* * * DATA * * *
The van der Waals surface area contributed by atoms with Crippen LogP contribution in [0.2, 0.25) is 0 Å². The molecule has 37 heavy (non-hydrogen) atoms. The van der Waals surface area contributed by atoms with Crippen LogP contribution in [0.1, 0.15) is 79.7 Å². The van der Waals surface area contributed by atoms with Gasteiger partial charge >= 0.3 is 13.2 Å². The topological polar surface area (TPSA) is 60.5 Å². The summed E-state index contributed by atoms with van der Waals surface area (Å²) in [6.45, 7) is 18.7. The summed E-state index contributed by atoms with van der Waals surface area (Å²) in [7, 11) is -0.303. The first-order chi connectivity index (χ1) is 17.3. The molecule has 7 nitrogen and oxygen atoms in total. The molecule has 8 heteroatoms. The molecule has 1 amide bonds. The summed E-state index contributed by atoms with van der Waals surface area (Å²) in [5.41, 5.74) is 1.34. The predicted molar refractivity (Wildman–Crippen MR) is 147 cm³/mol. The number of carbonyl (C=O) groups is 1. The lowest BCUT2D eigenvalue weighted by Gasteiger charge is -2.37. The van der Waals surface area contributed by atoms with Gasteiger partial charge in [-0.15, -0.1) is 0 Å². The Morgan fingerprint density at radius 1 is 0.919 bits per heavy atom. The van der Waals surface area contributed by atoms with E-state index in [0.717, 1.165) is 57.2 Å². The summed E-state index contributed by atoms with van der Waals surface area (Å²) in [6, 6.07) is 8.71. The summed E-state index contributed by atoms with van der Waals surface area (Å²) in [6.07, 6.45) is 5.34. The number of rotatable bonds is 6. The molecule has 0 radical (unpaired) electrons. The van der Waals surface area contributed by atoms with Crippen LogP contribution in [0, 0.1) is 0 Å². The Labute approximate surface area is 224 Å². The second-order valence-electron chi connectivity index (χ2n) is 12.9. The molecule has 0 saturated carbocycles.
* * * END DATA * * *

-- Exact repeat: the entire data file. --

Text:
The van der Waals surface area contributed by atoms with Crippen LogP contribution in [0.2, 0.25) is 0 Å². The molecule has 37 heavy (non-hydrogen) atoms. The van der Waals surface area contributed by atoms with Crippen LogP contribution in [0.1, 0.15) is 79.7 Å². The van der Waals surface area contributed by atoms with Gasteiger partial charge >= 0.3 is 13.2 Å². The topological polar surface area (TPSA) is 60.5 Å². The summed E-state index contributed by atoms with van der Waals surface area (Å²) in [6.45, 7) is 18.7. The summed E-state index contributed by atoms with van der Waals surface area (Å²) in [7, 11) is -0.303. The first-order chi connectivity index (χ1) is 17.3. The molecule has 7 nitrogen and oxygen atoms in total. The molecule has 8 heteroatoms. The molecule has 1 amide bonds. The summed E-state index contributed by atoms with van der Waals surface area (Å²) in [5.41, 5.74) is 1.34. The predicted molar refractivity (Wildman–Crippen MR) is 147 cm³/mol. The number of carbonyl (C=O) groups is 1. The lowest BCUT2D eigenvalue weighted by Gasteiger charge is -2.37. The van der Waals surface area contributed by atoms with Gasteiger partial charge in [-0.15, -0.1) is 0 Å². The Morgan fingerprint density at radius 1 is 0.919 bits per heavy atom. The van der Waals surface area contributed by atoms with E-state index in [0.717, 1.165) is 57.2 Å². The summed E-state index contributed by atoms with van der Waals surface area (Å²) in [6, 6.07) is 8.71. The summed E-state index contributed by atoms with van der Waals surface area (Å²) in [6.07, 6.45) is 5.34. The number of rotatable bonds is 6. The molecule has 0 radical (unpaired) electrons. The van der Waals surface area contributed by atoms with Crippen LogP contribution in [0, 0.1) is 0 Å². The Labute approximate surface area is 224 Å². The second-order valence-electron chi connectivity index (χ2n) is 12.9. The molecule has 0 saturated carbocycles.